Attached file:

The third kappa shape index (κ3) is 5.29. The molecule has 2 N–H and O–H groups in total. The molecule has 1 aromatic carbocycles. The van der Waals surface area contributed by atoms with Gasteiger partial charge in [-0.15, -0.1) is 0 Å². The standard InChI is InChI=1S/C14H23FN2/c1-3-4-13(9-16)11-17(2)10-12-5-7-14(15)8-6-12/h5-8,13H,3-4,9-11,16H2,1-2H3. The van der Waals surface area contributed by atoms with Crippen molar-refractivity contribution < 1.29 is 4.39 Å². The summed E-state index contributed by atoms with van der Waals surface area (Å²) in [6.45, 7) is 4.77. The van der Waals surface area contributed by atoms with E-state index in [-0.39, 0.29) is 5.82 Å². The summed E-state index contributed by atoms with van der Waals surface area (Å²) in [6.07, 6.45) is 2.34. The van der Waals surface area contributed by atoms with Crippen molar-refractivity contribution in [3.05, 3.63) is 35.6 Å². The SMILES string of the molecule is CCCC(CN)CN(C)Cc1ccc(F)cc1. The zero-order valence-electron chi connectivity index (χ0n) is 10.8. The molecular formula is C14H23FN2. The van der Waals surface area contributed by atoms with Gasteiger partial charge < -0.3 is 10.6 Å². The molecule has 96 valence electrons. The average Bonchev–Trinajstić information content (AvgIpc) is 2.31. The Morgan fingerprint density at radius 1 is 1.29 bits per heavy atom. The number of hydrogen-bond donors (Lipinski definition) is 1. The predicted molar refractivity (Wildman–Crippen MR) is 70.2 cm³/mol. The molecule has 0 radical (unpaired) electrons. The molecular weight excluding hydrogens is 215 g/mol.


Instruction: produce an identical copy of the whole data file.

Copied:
The third kappa shape index (κ3) is 5.29. The molecule has 2 N–H and O–H groups in total. The molecule has 1 aromatic carbocycles. The van der Waals surface area contributed by atoms with Gasteiger partial charge in [-0.15, -0.1) is 0 Å². The standard InChI is InChI=1S/C14H23FN2/c1-3-4-13(9-16)11-17(2)10-12-5-7-14(15)8-6-12/h5-8,13H,3-4,9-11,16H2,1-2H3. The van der Waals surface area contributed by atoms with Crippen molar-refractivity contribution < 1.29 is 4.39 Å². The summed E-state index contributed by atoms with van der Waals surface area (Å²) in [6.45, 7) is 4.77. The van der Waals surface area contributed by atoms with E-state index in [-0.39, 0.29) is 5.82 Å². The summed E-state index contributed by atoms with van der Waals surface area (Å²) in [6.07, 6.45) is 2.34. The van der Waals surface area contributed by atoms with Crippen molar-refractivity contribution in [3.05, 3.63) is 35.6 Å². The SMILES string of the molecule is CCCC(CN)CN(C)Cc1ccc(F)cc1. The zero-order valence-electron chi connectivity index (χ0n) is 10.8. The molecular formula is C14H23FN2. The van der Waals surface area contributed by atoms with Gasteiger partial charge < -0.3 is 10.6 Å². The molecule has 96 valence electrons. The average Bonchev–Trinajstić information content (AvgIpc) is 2.31. The Morgan fingerprint density at radius 1 is 1.29 bits per heavy atom. The number of hydrogen-bond donors (Lipinski definition) is 1. The predicted molar refractivity (Wildman–Crippen MR) is 70.2 cm³/mol. The molecule has 0 radical (unpaired) electrons. The molecular weight excluding hydrogens is 215 g/mol.